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Friday, 31 January, 2003, 08:52 GMT
Test to predict longevity
Telomeres
Telomeres appear to control the ageing process
A simple blood test may soon be able to predict how long we will live.

For some time, scientists have thought that the ageing process is governed by tiny structures found at the ends of the chromosomes called telomeres.

Chromosomes are the inherited lengths of DNA that contain genes.

It may be possible to extend the duration of healthy adult life using medical interventions that maintain telomere length

Dr Richard Cawthon
Each time a cell divides, its telomeres become shorter, until they reach the point where they are so short that no more divisions can take place.

It is thought that this failure to continue to divide, and thus reinvigorate tissue is behind the ageing process.

Now US scientists, working on 20-year-old blood samples, have come up with strong evidence to back up this theory.

They have found that telomere length is a good indicator of whether a person is likely to live for 15 years or more once they reach the age of 60.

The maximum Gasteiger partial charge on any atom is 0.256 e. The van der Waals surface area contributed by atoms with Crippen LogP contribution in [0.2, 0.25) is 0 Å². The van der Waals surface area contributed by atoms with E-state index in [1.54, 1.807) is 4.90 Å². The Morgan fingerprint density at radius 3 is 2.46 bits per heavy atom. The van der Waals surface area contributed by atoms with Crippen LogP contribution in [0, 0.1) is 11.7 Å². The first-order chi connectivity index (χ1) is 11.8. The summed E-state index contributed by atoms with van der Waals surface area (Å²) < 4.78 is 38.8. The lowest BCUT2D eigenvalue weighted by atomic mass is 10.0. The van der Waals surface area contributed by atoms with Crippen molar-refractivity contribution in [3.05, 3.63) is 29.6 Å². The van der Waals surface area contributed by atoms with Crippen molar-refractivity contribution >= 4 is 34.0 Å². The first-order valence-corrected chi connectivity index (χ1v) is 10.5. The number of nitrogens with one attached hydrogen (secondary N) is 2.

Age-related disease

People with shorter telomeres were found to be at greater risk of developing age-related diseases, and were nearly twice as likely as others to die over the next 15 years or so, especially from heart disease and pneumonia.

A team led by Dr Richard Cawthon, from the University of Utah, Salt Lake City, studied 143 people over the age of 60.

They found those with telomeres in the top half for length lived for four to five years longer than those whose telomeres were among the shortest half.

People with the shortest telomeres were three times more likely to develop heart disease, and over eight times more likely to get an infectious disease, particularly pneumonia.

Their rates of death from stroke and cancer were also higher, but by too little to be considered meaningful.

Dr Cawthon said: "This is the first research study showing that telomere length is predictive of survival in humans.

"It supports the hypothesis that telomere shortening is a fundamental process of ageing, contributing to mortality from multiple age-related diseases.

"If this is correct, then it may be possible to extend the duration of healthy adult life using medical interventions that maintain telomere length."

Dr Woodring Wright, of the University of Texas Southwestern Medical Center at Dallas, described the result as impressive, but warned that the findings had to be replicated in other studies before firm conclusions could be drawn.

The research is published in The Lancet.

See also:

20 Jan 03 | Health
28 Jul 99 | Science/Nature
20 Sep 00 | Science/Nature
31 Dec 02 | Health
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